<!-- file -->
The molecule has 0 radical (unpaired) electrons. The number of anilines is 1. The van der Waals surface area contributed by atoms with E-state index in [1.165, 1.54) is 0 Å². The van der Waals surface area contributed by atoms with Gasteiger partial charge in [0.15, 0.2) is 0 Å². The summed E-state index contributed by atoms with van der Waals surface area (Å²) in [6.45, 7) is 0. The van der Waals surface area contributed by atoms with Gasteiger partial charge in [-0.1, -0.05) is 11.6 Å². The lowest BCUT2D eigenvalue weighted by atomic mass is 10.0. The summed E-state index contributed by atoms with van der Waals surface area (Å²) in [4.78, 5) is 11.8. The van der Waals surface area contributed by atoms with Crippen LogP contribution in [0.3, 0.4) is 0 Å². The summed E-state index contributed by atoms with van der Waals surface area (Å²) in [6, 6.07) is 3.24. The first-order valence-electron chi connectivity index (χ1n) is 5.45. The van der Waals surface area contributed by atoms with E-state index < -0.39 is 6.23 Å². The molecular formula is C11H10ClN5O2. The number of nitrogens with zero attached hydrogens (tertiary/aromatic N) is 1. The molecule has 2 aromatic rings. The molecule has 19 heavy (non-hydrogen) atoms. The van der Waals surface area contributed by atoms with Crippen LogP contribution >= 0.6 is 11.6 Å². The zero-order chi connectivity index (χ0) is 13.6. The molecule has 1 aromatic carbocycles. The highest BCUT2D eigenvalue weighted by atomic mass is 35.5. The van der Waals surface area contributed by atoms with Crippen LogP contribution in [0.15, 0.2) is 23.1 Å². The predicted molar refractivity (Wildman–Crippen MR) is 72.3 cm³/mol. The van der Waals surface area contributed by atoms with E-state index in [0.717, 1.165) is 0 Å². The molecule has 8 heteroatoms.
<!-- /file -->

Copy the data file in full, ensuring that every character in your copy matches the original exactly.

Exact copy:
The molecule has 0 radical (unpaired) electrons. The number of anilines is 1. The van der Waals surface area contributed by atoms with E-state index in [1.165, 1.54) is 0 Å². The van der Waals surface area contributed by atoms with Gasteiger partial charge in [0.15, 0.2) is 0 Å². The summed E-state index contributed by atoms with van der Waals surface area (Å²) in [6.45, 7) is 0. The van der Waals surface area contributed by atoms with Gasteiger partial charge in [-0.1, -0.05) is 11.6 Å². The lowest BCUT2D eigenvalue weighted by atomic mass is 10.0. The summed E-state index contributed by atoms with van der Waals surface area (Å²) in [4.78, 5) is 11.8. The van der Waals surface area contributed by atoms with Crippen LogP contribution in [0.3, 0.4) is 0 Å². The summed E-state index contributed by atoms with van der Waals surface area (Å²) in [6, 6.07) is 3.24. The first-order valence-electron chi connectivity index (χ1n) is 5.45. The van der Waals surface area contributed by atoms with E-state index < -0.39 is 6.23 Å². The molecular formula is C11H10ClN5O2. The number of nitrogens with zero attached hydrogens (tertiary/aromatic N) is 1. The molecule has 2 aromatic rings. The molecule has 19 heavy (non-hydrogen) atoms. The van der Waals surface area contributed by atoms with Crippen LogP contribution >= 0.6 is 11.6 Å². The zero-order chi connectivity index (χ0) is 13.6. The molecule has 1 aromatic carbocycles. The highest BCUT2D eigenvalue weighted by atomic mass is 35.5. The van der Waals surface area contributed by atoms with Crippen LogP contribution in [0.15, 0.2) is 23.1 Å². The predicted molar refractivity (Wildman–Crippen MR) is 72.3 cm³/mol. The van der Waals surface area contributed by atoms with E-state index in [0.717, 1.165) is 0 Å². The molecule has 8 heteroatoms.